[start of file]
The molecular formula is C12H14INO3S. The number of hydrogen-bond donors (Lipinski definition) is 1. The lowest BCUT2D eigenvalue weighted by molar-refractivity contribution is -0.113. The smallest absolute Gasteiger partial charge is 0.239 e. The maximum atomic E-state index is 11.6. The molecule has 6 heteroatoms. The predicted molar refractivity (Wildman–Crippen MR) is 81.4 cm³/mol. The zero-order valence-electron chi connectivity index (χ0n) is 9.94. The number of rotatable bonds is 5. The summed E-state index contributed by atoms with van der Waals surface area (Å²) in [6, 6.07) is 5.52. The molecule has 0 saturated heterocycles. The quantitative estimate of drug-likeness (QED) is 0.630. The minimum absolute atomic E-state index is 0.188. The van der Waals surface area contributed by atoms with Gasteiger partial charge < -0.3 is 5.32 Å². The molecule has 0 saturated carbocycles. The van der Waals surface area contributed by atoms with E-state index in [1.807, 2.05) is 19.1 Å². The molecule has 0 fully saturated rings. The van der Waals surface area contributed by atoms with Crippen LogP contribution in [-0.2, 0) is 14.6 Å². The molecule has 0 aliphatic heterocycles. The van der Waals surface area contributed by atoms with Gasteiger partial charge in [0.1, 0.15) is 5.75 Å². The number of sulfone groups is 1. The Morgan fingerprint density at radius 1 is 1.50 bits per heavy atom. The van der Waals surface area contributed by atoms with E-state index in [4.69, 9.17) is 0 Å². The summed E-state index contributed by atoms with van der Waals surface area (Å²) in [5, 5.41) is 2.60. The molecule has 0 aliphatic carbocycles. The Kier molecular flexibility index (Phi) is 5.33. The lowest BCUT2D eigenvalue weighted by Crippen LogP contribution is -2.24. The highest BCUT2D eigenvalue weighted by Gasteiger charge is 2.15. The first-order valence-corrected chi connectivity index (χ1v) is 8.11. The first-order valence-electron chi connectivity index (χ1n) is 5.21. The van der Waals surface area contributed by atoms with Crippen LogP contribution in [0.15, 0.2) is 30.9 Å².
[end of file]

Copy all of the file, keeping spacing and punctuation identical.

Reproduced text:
The molecular formula is C12H14INO3S. The number of hydrogen-bond donors (Lipinski definition) is 1. The lowest BCUT2D eigenvalue weighted by molar-refractivity contribution is -0.113. The smallest absolute Gasteiger partial charge is 0.239 e. The maximum atomic E-state index is 11.6. The molecule has 6 heteroatoms. The predicted molar refractivity (Wildman–Crippen MR) is 81.4 cm³/mol. The zero-order valence-electron chi connectivity index (χ0n) is 9.94. The number of rotatable bonds is 5. The summed E-state index contributed by atoms with van der Waals surface area (Å²) in [6, 6.07) is 5.52. The molecule has 0 saturated heterocycles. The quantitative estimate of drug-likeness (QED) is 0.630. The minimum absolute atomic E-state index is 0.188. The van der Waals surface area contributed by atoms with Gasteiger partial charge < -0.3 is 5.32 Å². The molecule has 0 saturated carbocycles. The van der Waals surface area contributed by atoms with E-state index in [1.807, 2.05) is 19.1 Å². The molecule has 0 fully saturated rings. The van der Waals surface area contributed by atoms with Crippen LogP contribution in [-0.2, 0) is 14.6 Å². The molecule has 0 aliphatic heterocycles. The van der Waals surface area contributed by atoms with Gasteiger partial charge in [0.1, 0.15) is 5.75 Å². The number of sulfone groups is 1. The Morgan fingerprint density at radius 1 is 1.50 bits per heavy atom. The van der Waals surface area contributed by atoms with E-state index in [4.69, 9.17) is 0 Å². The summed E-state index contributed by atoms with van der Waals surface area (Å²) in [5, 5.41) is 2.60. The molecule has 0 aliphatic carbocycles. The Kier molecular flexibility index (Phi) is 5.33. The lowest BCUT2D eigenvalue weighted by Crippen LogP contribution is -2.24. The highest BCUT2D eigenvalue weighted by Gasteiger charge is 2.15. The first-order valence-corrected chi connectivity index (χ1v) is 8.11. The first-order valence-electron chi connectivity index (χ1n) is 5.21. The van der Waals surface area contributed by atoms with Crippen LogP contribution in [0.15, 0.2) is 30.9 Å².